Today, the U.S. Supreme Court released its opinion in Doe v. Reed, a case that asked whether the First Amendment prohibited Washington State from ever disclosing the names and addresses of those who signed a petition to get an issue on the ballot. In an 8-1 decision, the Court ruled against that broad challenge while reserving judgment on whether the petitioners in the case—who had signed a petition that sought the repeal of a bill that expanded same-sex partnership rights—were entitled to an as-applied exemption from the disclosure requirements on the grounds that they were potentially subject to threats and harassment.
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The Institute for Justice had filed a friend of the court brief in Doe v. Reed where it argued that mandatory disclosure laws implicate First Amendment concerns. That brief relied heavily on IJ’s 2007 report entitled Disclosure Costs, which was the first attempt by anyone to document the profound chilling effect of mandatory disclosure laws.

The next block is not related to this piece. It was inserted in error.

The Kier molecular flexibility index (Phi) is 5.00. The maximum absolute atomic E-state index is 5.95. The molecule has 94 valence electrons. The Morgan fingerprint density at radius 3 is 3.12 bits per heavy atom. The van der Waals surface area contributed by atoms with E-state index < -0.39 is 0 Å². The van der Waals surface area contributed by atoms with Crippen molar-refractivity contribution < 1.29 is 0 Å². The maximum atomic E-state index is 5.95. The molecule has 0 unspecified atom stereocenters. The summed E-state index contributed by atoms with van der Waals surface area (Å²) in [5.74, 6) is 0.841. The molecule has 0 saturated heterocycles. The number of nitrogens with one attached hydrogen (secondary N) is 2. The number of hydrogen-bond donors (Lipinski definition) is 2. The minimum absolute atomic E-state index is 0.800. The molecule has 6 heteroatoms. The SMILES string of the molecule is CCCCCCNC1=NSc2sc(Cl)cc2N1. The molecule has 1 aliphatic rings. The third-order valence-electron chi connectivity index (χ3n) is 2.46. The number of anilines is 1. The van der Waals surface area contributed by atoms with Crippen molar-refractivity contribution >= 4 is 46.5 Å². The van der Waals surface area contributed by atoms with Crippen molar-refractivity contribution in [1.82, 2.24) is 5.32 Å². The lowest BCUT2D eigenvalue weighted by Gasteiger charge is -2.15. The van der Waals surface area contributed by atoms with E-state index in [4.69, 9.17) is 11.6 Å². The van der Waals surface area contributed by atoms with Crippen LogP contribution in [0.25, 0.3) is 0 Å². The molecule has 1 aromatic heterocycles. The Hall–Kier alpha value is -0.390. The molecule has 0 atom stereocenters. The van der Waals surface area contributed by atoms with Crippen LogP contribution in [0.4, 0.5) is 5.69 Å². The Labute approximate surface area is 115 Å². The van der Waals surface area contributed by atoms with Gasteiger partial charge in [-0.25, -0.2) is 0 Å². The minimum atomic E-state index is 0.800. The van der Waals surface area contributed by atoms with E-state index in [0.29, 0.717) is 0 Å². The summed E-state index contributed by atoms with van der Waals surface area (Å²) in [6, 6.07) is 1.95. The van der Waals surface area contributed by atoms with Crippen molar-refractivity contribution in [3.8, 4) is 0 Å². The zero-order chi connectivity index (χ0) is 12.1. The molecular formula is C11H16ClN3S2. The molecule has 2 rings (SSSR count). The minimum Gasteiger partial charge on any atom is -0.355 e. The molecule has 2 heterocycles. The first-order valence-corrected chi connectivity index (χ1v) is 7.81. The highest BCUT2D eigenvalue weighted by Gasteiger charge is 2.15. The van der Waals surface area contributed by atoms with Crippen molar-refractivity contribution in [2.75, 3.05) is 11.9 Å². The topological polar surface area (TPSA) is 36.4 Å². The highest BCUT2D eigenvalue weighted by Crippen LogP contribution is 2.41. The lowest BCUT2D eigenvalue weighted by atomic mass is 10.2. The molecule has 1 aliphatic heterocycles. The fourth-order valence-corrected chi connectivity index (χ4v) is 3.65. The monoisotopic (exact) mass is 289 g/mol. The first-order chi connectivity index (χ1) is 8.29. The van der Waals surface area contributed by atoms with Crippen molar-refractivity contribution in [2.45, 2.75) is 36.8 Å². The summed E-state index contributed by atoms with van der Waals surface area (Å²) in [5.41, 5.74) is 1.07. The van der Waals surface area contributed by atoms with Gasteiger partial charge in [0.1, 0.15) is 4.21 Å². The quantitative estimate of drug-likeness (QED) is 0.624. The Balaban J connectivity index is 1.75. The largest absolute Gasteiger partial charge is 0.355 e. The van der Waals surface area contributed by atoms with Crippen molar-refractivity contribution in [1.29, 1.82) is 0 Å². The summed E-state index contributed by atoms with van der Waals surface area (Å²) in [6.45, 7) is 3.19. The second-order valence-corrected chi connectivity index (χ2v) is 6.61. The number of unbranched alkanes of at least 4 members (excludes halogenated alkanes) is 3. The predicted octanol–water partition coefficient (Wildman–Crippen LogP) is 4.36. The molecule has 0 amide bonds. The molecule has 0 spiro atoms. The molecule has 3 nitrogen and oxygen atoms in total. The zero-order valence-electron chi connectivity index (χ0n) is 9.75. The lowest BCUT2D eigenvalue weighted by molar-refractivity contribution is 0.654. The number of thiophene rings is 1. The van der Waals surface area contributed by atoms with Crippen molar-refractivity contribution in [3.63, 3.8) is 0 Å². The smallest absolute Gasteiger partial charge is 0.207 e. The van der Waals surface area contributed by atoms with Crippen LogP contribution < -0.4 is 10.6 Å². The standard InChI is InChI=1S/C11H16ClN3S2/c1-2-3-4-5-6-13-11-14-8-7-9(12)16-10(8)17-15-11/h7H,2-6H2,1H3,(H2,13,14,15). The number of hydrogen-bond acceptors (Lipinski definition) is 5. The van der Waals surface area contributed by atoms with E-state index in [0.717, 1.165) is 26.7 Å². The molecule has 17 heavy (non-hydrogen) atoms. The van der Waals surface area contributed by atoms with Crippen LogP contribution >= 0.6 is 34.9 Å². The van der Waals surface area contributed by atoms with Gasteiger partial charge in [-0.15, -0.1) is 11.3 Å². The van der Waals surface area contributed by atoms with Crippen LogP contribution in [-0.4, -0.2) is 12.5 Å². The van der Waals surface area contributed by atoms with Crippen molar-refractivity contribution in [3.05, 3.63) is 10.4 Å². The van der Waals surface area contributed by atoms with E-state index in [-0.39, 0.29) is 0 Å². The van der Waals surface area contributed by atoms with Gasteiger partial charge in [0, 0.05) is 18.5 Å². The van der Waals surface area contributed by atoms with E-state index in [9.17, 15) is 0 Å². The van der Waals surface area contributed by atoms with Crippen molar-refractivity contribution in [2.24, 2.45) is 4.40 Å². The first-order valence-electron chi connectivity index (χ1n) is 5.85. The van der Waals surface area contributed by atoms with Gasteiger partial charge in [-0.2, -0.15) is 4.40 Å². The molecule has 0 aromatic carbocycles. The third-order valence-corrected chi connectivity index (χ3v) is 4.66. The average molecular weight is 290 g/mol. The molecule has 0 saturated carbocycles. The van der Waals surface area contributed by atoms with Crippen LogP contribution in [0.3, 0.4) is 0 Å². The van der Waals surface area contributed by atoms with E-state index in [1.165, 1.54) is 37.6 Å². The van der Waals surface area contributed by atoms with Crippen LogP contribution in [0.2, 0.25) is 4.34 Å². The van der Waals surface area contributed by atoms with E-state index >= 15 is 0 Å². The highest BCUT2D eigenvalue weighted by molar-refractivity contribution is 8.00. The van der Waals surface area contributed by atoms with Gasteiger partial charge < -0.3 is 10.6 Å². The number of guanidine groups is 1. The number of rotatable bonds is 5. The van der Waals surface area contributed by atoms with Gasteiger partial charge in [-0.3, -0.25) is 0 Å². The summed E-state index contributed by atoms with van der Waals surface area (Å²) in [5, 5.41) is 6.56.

States obviously have the right to regulate the time, place and manner of their elections, and the Court’s opinion focused on the narrow issue of whether mandatory disclosure laws help states prevent fraud and mistakes in the petition-verification process. But some Justices had some harsh words for Washington state’s so-called “informational” interest—the idea that mandatory disclosure laws are justified because they help satisfy people’s general desire to know who supported or opposed an issue.
Justice Alito, for instance, said in his concurrence that
The implications of accepting [the state’s] argument are breathtaking. Were we to accept respondents’ asserted information interest, the State would be free to require petition signers to disclose all kinds of demographic information, including the signer’s race, religion, political affiliation, sexual orientation, ethnic background, and interest-group memberships. Requiring such disclosures, however, runs headfirst into a half century of our case law, which firmly establishes that individuals have a right to privacy of belief and association.
And, in dissent, Justice Thomas argued that “[p]eople are intelligent enough to evaluate the merits of a referendum without knowing who supported it.”
In the end, today’s ruling answered a single narrow question: Whether a state may constitutionally disclose the identity of those who sign a referendum petition. Although Doe resolves this issue, the larger topic of whether states may require everyone to “name names” in order to speak out about a ballot issue remains an open one. And it is an area where the Institute for Justice has fought and will continue to fight on behalf of all Americans’ First Amendment rights.